HomeTechAmid terror threats and Eurovision tension, Sweden has made a drastic move

Amid terror threats and Eurovision tension, Sweden has made a drastic move

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Sweden is taking unprecedented steps in patrolling a city of more than a quarter of a million people as Eurovision tensions reach fever pitch (Picture: Metro.co.uk)

‘Smile: You’re on CCTV’ is a common sign around city centres, where use of cameras has been widespread for years.

But surveillance got a step more invasive this week, as police announced they have sent up drones to patrol over a quarter of a million people.

Malmo Police announced they will be using flying cameras to record and monitor Sweden’s third largest city for a period spanning nine days.

This covers the time the Eurovision Song Contest 2024 is taking place, running from May 4 until May 13.

A map indicating the area affected shows the drones will swoop over the whole city, and not just the limited area of the Malmö Arena where the contest will take place.

The terror threat level in Sweden is rated at four points out of five, which police say is not related to the contest but means it could be at risk.

Announcing the use of drones, police said their ‘mission is to make sure that the event can be carried out safely and securely’.



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Map showing the area of Malmo that will be surveyed by drones (Picture: Swedish Police)
Police patrol at the Eurovision Village ahead of the first semi-final yesterday (Picture: AP)

They said: ‘The cameras will provide the Police with an up-to-date situational picture which will enable a quick response to any ongoing criminal acts.

‘The footage captured by the cameras will also be of use to the Police when investigating and prosecuting individuals who commit criminal offences.’

There has already been controversy over this year’s contest, as Israel will be competing which some say should not be allowed due to the ongoing war in Gaza, estimated to have killed 35,000 people in Palestine, and injured a further 77,000.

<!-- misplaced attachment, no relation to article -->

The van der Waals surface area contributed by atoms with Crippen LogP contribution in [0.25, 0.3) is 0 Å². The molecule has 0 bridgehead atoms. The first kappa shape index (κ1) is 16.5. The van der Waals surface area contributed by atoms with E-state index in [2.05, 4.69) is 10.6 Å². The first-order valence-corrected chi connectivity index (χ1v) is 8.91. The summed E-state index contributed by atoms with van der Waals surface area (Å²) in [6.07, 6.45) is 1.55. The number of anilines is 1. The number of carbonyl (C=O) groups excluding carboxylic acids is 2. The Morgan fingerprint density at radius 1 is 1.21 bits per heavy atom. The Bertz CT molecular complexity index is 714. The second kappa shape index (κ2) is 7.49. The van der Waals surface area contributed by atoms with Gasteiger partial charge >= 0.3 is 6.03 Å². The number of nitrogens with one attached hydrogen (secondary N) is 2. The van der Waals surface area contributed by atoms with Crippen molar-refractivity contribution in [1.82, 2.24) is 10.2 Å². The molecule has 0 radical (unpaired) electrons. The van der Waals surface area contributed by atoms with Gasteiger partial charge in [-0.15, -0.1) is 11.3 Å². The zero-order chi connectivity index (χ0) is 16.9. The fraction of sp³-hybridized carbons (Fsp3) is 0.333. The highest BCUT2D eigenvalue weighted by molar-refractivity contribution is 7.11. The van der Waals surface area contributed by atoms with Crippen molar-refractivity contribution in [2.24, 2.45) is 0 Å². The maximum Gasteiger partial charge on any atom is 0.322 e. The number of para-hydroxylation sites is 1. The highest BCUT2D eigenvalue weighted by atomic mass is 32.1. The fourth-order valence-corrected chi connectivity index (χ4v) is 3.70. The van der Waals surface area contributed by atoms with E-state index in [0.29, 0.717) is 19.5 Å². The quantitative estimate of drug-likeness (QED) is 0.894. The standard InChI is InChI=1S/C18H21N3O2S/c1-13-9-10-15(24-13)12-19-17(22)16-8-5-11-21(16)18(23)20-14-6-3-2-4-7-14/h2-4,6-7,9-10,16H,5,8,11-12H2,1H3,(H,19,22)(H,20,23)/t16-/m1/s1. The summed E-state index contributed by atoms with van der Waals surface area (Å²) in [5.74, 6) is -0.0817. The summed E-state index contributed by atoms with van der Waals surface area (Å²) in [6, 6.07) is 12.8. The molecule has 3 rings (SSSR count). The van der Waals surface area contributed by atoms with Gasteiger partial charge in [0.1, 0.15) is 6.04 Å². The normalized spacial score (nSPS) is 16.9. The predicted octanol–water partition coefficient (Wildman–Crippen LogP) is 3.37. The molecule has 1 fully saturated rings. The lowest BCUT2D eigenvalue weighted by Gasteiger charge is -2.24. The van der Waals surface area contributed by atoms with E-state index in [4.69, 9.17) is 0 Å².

Protesters say that Israel should be excluded in the same way that Russia was after the invasion of Ukraine.

Organisers have insisted that the contest is non-political, telling performers to leave their personal views at home.

Even fans have been included in this, with audience members warned not to bring Palestinian flags or symbols to the event or bags and told there will be ‘vigorous security checks’.

But these warnings have gone unheeded. Footage posted to social media by attendees at the Eurovision’s Jury Show on Wednesday night offer glimpses of a chaotic scene.

Videos shared on X capture the crowd booing and chanting ‘Free Palestine’ throughout Eden Golan’s performance for Israel, almost drowning the singer out entirely.

It comes as Ireland’s entry Bambie Thug revealed they were asked to change their face paint due to its political messaging.

Writing on their body using a medieval alphabet used to write early Irish langauge translated to ‘ceasefire’, referring to the war between Israel and Hamas.

Protests are expected when Israel’s Eden Golan performs Hurricane at the second semi-final tomorrow.

Her song had initially been called October Rain, an apparent reference to the Hamas attacks on Israel last year, but was changed after objections from organisers.

Police keep watch at a pro-Palestine protest in Malmo today (Picture: AP)

There have been calls for performers to boycott the event over Israel’s participation.

In a shared statement, the UK’s entry Olly Alexander, and Bambie joined entrants from Norway, Portugal, San Marino, Switzerland, Denmark, Lithuania and Finland calling for an ‘immediate and lasting ceasefire, and the safe return of all hostages’.

They said they do ‘not feel comfortable being silent’ and ‘stand united against all forms of hate, including antisemitism and Islamophobia.’

It continued: ‘We firmly believe in the unifying power of music, enabling people to transcend differences and foster meaningful conversations and connections.

‘We feel it is our duty to create and uphold this space, with a strong hope that it will inspire greater compassion and empathy.’

Terrorism researcher Hans Brun told Swedish publication SVT there was a ‘complex threat picture’, with Sweden a priority target for jihadists after high profile burnings of the Quran last August.

He said: ‘With the increased threat picture we have, it is a problem generally speaking with this type of large event that draws a large audience, there is a security aspect that cannot be neglected.’

The security effort is set to be one of the country’s biggest ever, and Mr Brun said that while people should feel confident to enjoy themselves, they should remain aware and ‘If you see something strange, you should contact the authorities’.


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